It was with mixed feelings that Hal Hershfield sat down for a video chat with a serial killer. But Hershfield, a behavioral economist at the University of California, Los Angeles, thought Pedro Rodrigues Filho could teach him something about how we can all make better decisions.
Rodrigues spent a total of 41 years in prison for the murder of 71 people and other crimes. In their conversation, he described to Hershfield how, one day, his mindset changed dramatically. While in solitary confinement after killing a fellow inmate who attacked him, he said he spoke to God and vowed to change.
After his second release from prison, in 2018, Rodrigues claimed to have stopped killing, started exercising and started educating others about the dangers of crime on YouTube. “I consider myself a new person now,” he told Hershfield.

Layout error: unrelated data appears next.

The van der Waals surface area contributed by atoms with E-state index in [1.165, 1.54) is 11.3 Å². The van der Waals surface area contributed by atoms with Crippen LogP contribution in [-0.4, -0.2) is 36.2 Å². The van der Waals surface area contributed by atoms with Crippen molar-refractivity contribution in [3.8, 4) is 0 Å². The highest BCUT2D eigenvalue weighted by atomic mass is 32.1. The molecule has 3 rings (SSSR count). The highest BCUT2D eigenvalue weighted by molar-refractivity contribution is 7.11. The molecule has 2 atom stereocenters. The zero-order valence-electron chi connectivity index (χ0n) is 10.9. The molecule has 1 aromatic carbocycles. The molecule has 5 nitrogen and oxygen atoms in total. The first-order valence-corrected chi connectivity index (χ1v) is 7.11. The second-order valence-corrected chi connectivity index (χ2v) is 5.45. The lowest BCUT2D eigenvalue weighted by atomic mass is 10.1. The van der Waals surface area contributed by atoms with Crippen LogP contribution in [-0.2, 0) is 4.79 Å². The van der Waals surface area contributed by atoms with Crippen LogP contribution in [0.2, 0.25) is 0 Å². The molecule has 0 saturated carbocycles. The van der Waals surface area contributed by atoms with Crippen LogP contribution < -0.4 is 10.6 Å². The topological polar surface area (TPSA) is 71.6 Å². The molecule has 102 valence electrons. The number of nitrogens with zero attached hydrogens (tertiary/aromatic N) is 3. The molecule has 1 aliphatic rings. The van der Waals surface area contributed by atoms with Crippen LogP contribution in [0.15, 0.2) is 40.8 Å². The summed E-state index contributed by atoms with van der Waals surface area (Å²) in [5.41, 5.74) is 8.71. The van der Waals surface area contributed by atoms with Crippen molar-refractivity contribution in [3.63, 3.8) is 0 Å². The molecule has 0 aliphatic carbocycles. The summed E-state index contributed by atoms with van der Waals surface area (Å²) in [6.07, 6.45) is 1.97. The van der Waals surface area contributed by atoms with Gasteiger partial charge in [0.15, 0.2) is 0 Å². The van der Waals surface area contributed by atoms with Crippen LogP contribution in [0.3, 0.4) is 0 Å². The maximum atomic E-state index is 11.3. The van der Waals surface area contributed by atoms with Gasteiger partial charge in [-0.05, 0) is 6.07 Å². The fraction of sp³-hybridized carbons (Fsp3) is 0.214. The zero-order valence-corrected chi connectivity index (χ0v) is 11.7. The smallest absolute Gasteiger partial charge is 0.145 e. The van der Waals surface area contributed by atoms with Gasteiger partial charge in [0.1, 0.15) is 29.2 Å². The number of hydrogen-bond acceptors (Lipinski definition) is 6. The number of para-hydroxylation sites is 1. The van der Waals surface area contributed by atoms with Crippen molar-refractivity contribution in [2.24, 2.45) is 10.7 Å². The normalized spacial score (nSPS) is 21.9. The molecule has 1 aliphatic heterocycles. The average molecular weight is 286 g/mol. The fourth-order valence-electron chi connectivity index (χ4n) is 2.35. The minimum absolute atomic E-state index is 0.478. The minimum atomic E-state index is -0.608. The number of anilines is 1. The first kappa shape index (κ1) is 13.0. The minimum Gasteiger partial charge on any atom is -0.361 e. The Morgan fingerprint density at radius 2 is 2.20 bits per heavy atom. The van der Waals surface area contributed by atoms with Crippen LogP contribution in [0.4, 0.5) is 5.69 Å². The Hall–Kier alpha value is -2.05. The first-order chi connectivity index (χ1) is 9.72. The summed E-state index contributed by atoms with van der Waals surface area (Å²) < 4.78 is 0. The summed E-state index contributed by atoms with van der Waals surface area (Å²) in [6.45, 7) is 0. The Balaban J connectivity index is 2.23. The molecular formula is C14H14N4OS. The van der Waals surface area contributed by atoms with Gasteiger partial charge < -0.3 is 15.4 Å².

This step change was “a concrete example of how we can be different over time,” says Hershfield. In his book, your future me, Hershfield shows that people who feel close to their future selves — and realize they can be different from their current selves — make better decisions, like exercising and staying on the right side of the law. They tend to have better college grades, superior finances, and greater well-being.
Unlike Rodrigues, you don’t need a religious epiphany to make such a change. Hershfield is testing various techniques to allow us to engage with our future selves – including writing them letters and even talking to them in virtual reality – that could transform not only your relationship with yourself, but also your behavior in the…